Credit cards are also bad debts. When used responsibly, credit cards can bring many good benefits, such as reward points and cashbacks. Many young fresh graduates get easy access to a card once they hit a monthly salary of RM2,000. However, many young Malaysians use them irresponsibly, and only pay the minimum amount required. This causes the debt to snowball, and leads to irreversible damage to their finances. If you cannot afford to pay the full amount, it is still a good idea to pay as much as you can, and consult with a bank officer to restructure your debt.

Buy now, pay later (BNPL) schemes are all over the internet lately, and many Malaysians are eager to give them a try. Many corporations provide BNPL facilities to encourage more spending, such as Grab and Shopee. However, BNPL makes consumers unaware of their financial situation, and induces more spending than they can afford. Similar to credit cards, the late payment rates can cause the debt to skyrocket.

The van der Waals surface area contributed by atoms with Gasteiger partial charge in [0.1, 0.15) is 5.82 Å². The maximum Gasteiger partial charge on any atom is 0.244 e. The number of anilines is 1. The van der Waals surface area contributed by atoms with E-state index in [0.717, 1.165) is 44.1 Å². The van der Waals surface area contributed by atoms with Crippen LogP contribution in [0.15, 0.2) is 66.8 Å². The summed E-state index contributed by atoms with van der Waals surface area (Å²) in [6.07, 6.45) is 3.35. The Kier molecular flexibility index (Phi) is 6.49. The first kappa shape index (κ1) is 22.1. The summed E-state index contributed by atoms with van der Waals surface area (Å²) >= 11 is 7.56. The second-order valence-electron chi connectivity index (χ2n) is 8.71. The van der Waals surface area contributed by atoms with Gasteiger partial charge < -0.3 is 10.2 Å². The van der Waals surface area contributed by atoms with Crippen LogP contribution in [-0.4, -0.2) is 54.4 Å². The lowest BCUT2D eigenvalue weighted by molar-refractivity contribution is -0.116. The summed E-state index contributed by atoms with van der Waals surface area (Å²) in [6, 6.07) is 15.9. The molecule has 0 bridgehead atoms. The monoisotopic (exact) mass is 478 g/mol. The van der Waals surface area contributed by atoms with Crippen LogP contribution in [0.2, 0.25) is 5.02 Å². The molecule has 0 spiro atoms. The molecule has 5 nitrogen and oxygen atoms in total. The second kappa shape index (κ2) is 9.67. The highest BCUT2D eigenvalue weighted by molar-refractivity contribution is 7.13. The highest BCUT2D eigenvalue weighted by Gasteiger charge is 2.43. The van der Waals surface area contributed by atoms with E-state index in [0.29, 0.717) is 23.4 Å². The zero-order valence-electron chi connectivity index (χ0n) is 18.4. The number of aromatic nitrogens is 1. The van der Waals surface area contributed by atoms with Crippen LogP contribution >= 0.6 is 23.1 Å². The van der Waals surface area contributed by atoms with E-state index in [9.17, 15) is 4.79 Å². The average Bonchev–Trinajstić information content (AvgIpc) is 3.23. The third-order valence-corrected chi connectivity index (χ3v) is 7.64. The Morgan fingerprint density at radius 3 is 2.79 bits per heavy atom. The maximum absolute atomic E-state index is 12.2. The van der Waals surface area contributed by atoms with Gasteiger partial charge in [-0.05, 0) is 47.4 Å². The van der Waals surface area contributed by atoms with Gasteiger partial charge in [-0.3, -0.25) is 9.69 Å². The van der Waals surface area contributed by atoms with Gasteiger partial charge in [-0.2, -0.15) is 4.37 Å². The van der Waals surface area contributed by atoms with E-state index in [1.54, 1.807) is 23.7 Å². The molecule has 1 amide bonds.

In a nutshell, bad debts are not necessarily bad on their own, but when coupled with bad personal finance knowledge, it could bring catastrophic consequences. 

Example: Shopee SPay Later

Before applying for a debt, ask yourself. Can you afford this product and its loan commitments? It may be prudent to take out loans when interest rates are low. After all, this is the intended economic effect of a low-interest environment! Also, do remember that some loans can have ‘variable interest rates’.

To sum it all up, when debt is used well, it can be a great tool for us to leverage our investments and earn more profit. However, when debt is not properly used, it can lead to irreversible consequences that can plague the borrower for years. 

Ultimately, it’s crucial to make informed decisions about taking on debt and be responsible with our borrowing habits.



Researcher(s): Anne Ng Xin En; Kok Chun Yik

Reviewer(s): Sherilynn, Muhammad Bahari

Editor(s): Maryam Nazir Chaudhary